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(Updates throughout with closing prices) July 31 (Reuters) - Latin American currencies weakened against a strong dollar on Wednesday after the U.S. Federal Reserve cut interest rates as expected, but chief Jerome Powell's comments disappointed investors who had hoped for a more dovish stance. In a statement at the end of its two-day policy meeting, the Fed said it had decided to cut rates by 25 basis points "in light of the implications of global developments for the economic outlook as well as muted inflation pressures."
However, Powell's comments that Wednesday's rate cut was different from the start of a lengthy series of rate cuts quashed expectations the U.S. central bank will embark on an easing cycle. Latin American currencies declined, in-line with their emerging market peers. The Brazilian real, which rallied 1% ahead of the Fed statement, was down 0.43%. The Mexican peso , the Chilean peso and the Peruvian sol fell between 0.2% and 0.6%. Simon Harvey, an FX analyst at Monex Europe pointed to Powell striking a more hawkish tone at the news conference hitting emerging market currencies. "The market was aggressively pricing in a dovish Fed, and given that, there is plenty of upside for U.S. yields and the dollar," said Harvey. Emerging markets have seen large inflows this year on hopes major central banks will turn to monetary policy easing to combat a global growth slowdown. Brazil's central bank is also expected to come out with its interest rate decision at 2100 GMT. Economists polled by Reuters expect the Banco Central to cut its benchmark interest rate to a record low, although economists are divided on the pace and depth of an easing cycle. "The market is pricing 25-50 basis point rate cut, but at the same time the expectations are relatively aggressive when it comes to the one-year horizon," said Harvey. Brazil, Latin America's largest economy, is struggling to emerge from a crippling recession, with the government focused on passing through Congress a pension overhaul it hopes will prop up public finances and kick-start growth. Stocks in Sao Paulo fell about 1% while those in Mexico City shed 0.6% after data showed the economy narrowly avoided slipping into recession during the first half of 2019. The Mexican government's recently announced $25 billion stimulus package is likely to have a limited impact on economic growth, an analyst for credit ratings agency Moody's said, adding she sees no reason to change growth forecasts.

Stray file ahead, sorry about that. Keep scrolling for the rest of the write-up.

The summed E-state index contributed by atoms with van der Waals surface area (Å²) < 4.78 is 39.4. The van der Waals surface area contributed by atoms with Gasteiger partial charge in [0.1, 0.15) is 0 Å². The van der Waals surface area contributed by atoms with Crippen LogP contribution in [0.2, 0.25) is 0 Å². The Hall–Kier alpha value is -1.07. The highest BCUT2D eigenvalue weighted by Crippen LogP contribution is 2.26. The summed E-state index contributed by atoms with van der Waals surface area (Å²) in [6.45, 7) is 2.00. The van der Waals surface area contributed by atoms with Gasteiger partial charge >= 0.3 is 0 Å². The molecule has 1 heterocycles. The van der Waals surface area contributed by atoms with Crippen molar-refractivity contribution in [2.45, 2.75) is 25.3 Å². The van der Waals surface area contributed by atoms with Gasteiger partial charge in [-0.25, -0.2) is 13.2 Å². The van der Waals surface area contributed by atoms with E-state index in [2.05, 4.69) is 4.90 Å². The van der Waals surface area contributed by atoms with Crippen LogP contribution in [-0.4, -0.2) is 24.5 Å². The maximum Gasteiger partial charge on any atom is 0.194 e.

Colombia's peso was an outlier, gaining 0.6% after seven days of losses, while the IGBC index moved a touch higher. Colombia's government earlier this week presented an $84 billion proposal for its 2020 budget to Congress, and on Wednesday said it has proposed increasing the amount of so-called TES treasury bonds it will issue in 2020 by 7 trillion pesos ($2.12 billion). Latin America's fourth-largest economy has a fiscal deficit goal of 2.1% of gross domestic product for 2020, considered key to maintaining its current credit ratings.
Key Latin American stock indexes and currencies at 1947 GMT:
Stock indexes Latest Daily %
MSCI Emerging Markets 1034.30 -0.85MSCI LatAm 2821.76 -1.16Brazil Bovespa 101947.62 -0.96Mexico IPC 40924.65 -0.57Chile IPSA 4988.13 -0.26Argentina MerVal 42188.83 -0.646Colombia IGBC 12780.98 0.32Currencies Latest Daily %
Brazil real 3.8065 -0.43Mexico peso 19.1380 -0.39Chile peso 703.1 -0.63Colombia peso 3278.43 0.54Peru sol 3.304 -0.21Argentina peso (interbank) 43.8750 0.22
(Reporting by Sruthi Shankar in Bengaluru Editing by Chris Reese)